Thomas is a writer at TNW. He covers the full spectrum of European tech, with a particular focus on deeptech, startups, and government polic Thomas is a writer at TNW. He covers the full spectrum of European tech, with a particular focus on deeptech, startups, and government policy.
An AI imaging database for COVID-19 diagnosis has been provided to British hospitals and universities.
The National COVID-19 Chest Imaging Database (NCCID) is comprised of more than 40,000 CT scans, MRIs, and X-rays taken from more than 10,000 UK patients since the start of the pandemic.
Clinicians are already using the images to track patterns and markers of illness. These insights could help speed up diagnosis, inform treatment plans, and predict whether a patient will end up in a critical condition.
The database was developed by NHSX, a digital unit of the UK’s National Health Service.
“We are applying the power of artificial intelligence to quickly detect disease patterns and develop new treatments for patients,” said Dominic Cushnan, Head of AI Imaging at NHSX. “There is huge potential for patient care, whether through quicker analysis of chest images or better identification of abnormalities.”
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Addenbrooke’s Hospital in Cambridge is using the NNCID to develop an algorithm that helps diagnose patients with COVID-19 symptoms before they get a confirmed test.
Their algorithm compares visual signatures of the virus previously observed in X-rays to patterns spotted in a patient’s medical images.
It’s designed to offer a more accurate diagnosis and prognosis during the earlier stages of the disease. The team believes it will help clinicians rapidly implement appropriate medical interventions, such as giving patients oxygen and medication before they reach a critical stage.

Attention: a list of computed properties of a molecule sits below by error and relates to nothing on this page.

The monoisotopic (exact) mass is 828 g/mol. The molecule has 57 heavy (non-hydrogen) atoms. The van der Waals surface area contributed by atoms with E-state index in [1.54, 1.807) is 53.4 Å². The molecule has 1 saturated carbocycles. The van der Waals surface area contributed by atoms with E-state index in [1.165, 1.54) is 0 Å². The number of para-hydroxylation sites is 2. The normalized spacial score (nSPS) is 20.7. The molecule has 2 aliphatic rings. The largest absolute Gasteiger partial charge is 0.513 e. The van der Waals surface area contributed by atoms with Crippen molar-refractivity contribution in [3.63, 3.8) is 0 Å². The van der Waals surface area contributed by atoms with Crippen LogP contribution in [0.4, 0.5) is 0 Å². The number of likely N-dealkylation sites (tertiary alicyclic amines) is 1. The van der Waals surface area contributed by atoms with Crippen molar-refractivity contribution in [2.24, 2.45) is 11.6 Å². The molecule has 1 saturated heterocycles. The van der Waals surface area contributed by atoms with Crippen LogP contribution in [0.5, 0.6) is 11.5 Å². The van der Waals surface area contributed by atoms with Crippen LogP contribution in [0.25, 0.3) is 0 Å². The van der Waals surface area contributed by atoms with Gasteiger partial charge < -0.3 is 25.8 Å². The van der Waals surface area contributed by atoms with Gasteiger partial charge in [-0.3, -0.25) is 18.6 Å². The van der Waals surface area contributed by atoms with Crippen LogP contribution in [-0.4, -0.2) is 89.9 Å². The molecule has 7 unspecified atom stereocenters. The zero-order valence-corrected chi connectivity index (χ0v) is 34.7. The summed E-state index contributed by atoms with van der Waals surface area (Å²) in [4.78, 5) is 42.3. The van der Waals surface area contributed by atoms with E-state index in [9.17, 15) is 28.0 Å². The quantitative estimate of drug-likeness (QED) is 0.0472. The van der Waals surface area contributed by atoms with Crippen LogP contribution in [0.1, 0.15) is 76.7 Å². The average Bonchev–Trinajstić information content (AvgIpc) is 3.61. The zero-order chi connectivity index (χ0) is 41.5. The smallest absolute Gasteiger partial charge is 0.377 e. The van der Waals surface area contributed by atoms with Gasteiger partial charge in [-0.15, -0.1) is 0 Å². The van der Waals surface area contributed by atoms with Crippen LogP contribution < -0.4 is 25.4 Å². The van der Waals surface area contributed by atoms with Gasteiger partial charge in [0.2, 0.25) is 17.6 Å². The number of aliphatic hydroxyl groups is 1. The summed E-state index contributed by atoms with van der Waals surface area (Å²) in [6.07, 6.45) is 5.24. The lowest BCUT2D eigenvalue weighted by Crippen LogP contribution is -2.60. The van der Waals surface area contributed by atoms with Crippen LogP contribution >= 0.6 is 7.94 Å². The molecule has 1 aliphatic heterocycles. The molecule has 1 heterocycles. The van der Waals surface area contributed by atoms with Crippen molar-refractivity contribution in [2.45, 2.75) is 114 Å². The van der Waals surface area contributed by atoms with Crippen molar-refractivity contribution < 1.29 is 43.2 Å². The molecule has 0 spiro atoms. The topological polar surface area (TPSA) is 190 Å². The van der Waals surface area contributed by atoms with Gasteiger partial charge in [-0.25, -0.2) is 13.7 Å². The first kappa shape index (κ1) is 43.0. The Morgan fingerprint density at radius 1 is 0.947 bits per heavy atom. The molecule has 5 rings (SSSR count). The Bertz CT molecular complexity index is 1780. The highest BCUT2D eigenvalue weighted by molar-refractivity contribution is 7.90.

Carola-Bibiane Schönlieb, Head of the Cambridge Image Analysis group at the University of Cambridge, said the diverse dataset has already been invaluable in her team’s research:
The ability to access the data for 18 different trusts centrally has increased our efficiency and ensures we can focus most of our time on designing and implementing the algorithms for use in the clinic for the benefit of patients. By understanding in the early stages of disease, whether a patient is likely to deteriorate, we can intervene earlier to change the course of their disease and potentially save lives as a result.
The database is also helping inform the development of a potential national AI imaging platform, which will be used to safely share data and develop new healthcare tech.
The Department of Health and Social Care says all of the scans are stripped of any identifying patient information before they’re submitted to the collection.
“The use of artificial intelligence is already beginning to transform patient care by making the NHS a more predictive, preventive, and personalized health and care service, said Health Secretary Matt Hancock.
“It is vital we always search for new ways to improve care, especially as we fight the pandemic with the recovery beyond.”
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